People say this was unprecedented,” Barr said in an interview with Fox News. “But it’s also unprecedented for a president to take all this classified information and put them in a country club, okay?”

In opposing the appointment of a special master, Justice Department lawyers told Cannon they had already sorted through the documents, using a “filter team” to separate out more than 500 pages of potentially privileged documents. That arrangement was approved by a U.S. magistrate judge who authorized the Mar-a-Lago search warrant.

Prosecutors said appointing a special master would be pointless, given the previous filter team review—but Cannon disagreed. They also said that there was no legal basis to appoint a special master in this case and that Trump had no rights to possess White House documents once he left office.

On Friday, September 2, Cannon unsealed a detailed inventory list of items seized from Mar-A-Lago. It showed that Trump intermingled classified and unclassified materials in boxes at Mar-A-Lago and had dozens of empty folders that bore a “classification” marking.

Research contact: @washingtonpost

Why is DOJ still defending Trump in E. Jean Carroll lawsuit?

June 10, 2021

The Biden Justice Department is forging ahead with a controversial legal effort started under former President Donald Trump to intervene on Trump’s behalf in a defamation lawsuit brought against him by a writer who says Trump sexually assaulted her in the 1990s, NPR reports. But the question remains, why?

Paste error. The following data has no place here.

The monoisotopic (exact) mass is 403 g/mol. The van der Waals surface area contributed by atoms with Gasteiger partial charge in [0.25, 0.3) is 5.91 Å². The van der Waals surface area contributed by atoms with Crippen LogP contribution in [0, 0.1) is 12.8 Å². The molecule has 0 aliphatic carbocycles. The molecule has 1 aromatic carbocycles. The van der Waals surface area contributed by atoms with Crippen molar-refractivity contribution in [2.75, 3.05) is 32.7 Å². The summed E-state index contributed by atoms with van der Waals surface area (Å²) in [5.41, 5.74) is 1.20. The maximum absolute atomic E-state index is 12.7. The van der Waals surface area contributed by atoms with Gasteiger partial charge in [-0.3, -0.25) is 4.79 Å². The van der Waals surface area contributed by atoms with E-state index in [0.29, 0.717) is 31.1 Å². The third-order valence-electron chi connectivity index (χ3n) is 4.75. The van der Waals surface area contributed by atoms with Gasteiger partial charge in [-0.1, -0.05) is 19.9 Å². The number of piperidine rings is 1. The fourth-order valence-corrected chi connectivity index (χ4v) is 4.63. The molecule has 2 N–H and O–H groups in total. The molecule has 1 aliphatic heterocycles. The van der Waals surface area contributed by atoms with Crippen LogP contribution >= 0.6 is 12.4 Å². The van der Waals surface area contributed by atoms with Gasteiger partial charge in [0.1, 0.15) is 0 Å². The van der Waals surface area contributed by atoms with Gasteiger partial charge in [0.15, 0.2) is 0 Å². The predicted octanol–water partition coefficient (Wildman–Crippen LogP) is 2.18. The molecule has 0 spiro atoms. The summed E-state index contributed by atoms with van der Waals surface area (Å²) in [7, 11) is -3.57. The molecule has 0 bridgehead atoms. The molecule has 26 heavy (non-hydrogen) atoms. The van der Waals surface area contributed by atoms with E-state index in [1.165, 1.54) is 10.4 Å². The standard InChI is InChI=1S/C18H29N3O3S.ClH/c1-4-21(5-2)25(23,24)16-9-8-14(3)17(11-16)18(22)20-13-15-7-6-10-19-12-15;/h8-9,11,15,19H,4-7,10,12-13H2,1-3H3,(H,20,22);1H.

E. Jean Carroll leveled the accusations against Trump in her memoir published in Jean Carroll leveled the accusations against Trump in her memoir published in 2019. Trump denied the allegations and accused Carroll of lying to sell books.

Carroll sued the then-president for defamation, but the suit has been caught up in litigation since the Trump-era Justice Department attempted to step in on Trump’s behalf and make the government the defendant instead of the now-former president.

In its filing late Monday, the Justice Department—now led by Attorney General Merrick Garland under the Biden Administration—sought to continue its defense of Trump while distancing itself from his alleged actions.

“Then-President Trump’s response to Ms. Carroll’s serious allegations of sexual assault included statements that questioned her credibility in terms that were crude and disrespectful,” Brian Boynton, the acting head of the department’s Civil Divisionwrote in the brief. “But this case does not concern whether Mr. Trump’s response was appropriate. Nor does it turn on the truthfulness of Ms. Carroll’s allegations.”

Instead, Boynton said, it boils down to a few legal questions, including whether a president is an “employee of the government” and whether Trump’s denials were made within the scope of his office. The department said the answer to both questions is yes, and therefore under federal law it said the government should be able to replace Trump as defendant in the case.

If the department were to succeed in its efforts, legal experts said the move would effectively end the case because the federal government can’t be sued for defamation.

According to NPR, Carroll’s attorney, Roberta Kaplan, slammed the Justice Department’s decision to continue the Trump-era effort to intervene.